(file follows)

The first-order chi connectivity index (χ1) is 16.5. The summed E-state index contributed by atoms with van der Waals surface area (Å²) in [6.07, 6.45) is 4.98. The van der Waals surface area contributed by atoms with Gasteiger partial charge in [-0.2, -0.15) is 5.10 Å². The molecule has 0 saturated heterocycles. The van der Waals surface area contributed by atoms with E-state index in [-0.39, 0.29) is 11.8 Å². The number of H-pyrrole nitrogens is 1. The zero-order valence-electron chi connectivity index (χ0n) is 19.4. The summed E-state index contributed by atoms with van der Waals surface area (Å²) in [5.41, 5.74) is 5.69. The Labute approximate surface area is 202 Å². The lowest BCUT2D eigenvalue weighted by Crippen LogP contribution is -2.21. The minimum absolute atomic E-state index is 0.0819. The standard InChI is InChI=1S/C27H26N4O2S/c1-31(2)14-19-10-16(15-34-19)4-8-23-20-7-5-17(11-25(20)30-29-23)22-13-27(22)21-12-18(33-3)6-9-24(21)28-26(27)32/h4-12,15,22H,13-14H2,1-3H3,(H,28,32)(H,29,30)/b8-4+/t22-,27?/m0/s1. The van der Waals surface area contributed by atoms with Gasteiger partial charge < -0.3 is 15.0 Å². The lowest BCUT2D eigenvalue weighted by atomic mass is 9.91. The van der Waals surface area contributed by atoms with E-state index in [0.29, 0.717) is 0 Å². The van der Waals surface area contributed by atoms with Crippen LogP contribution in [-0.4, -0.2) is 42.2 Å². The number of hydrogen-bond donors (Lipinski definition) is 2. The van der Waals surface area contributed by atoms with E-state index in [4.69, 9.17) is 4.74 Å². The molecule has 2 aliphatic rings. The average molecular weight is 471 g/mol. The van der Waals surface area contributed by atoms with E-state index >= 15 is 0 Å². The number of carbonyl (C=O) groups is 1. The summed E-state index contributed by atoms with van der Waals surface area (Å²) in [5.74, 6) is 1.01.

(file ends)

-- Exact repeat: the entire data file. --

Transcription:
The first-order chi connectivity index (χ1) is 16.5. The summed E-state index contributed by atoms with van der Waals surface area (Å²) in [6.07, 6.45) is 4.98. The van der Waals surface area contributed by atoms with Gasteiger partial charge in [-0.2, -0.15) is 5.10 Å². The molecule has 0 saturated heterocycles. The van der Waals surface area contributed by atoms with E-state index in [-0.39, 0.29) is 11.8 Å². The number of H-pyrrole nitrogens is 1. The zero-order valence-electron chi connectivity index (χ0n) is 19.4. The summed E-state index contributed by atoms with van der Waals surface area (Å²) in [5.41, 5.74) is 5.69. The Labute approximate surface area is 202 Å². The lowest BCUT2D eigenvalue weighted by Crippen LogP contribution is -2.21. The minimum absolute atomic E-state index is 0.0819. The standard InChI is InChI=1S/C27H26N4O2S/c1-31(2)14-19-10-16(15-34-19)4-8-23-20-7-5-17(11-25(20)30-29-23)22-13-27(22)21-12-18(33-3)6-9-24(21)28-26(27)32/h4-12,15,22H,13-14H2,1-3H3,(H,28,32)(H,29,30)/b8-4+/t22-,27?/m0/s1. The van der Waals surface area contributed by atoms with Gasteiger partial charge < -0.3 is 15.0 Å². The lowest BCUT2D eigenvalue weighted by atomic mass is 9.91. The van der Waals surface area contributed by atoms with E-state index in [0.29, 0.717) is 0 Å². The van der Waals surface area contributed by atoms with Crippen LogP contribution in [-0.4, -0.2) is 42.2 Å². The number of hydrogen-bond donors (Lipinski definition) is 2. The van der Waals surface area contributed by atoms with E-state index in [4.69, 9.17) is 4.74 Å². The molecule has 2 aliphatic rings. The average molecular weight is 471 g/mol. The van der Waals surface area contributed by atoms with E-state index >= 15 is 0 Å². The number of carbonyl (C=O) groups is 1. The summed E-state index contributed by atoms with van der Waals surface area (Å²) in [5.74, 6) is 1.01.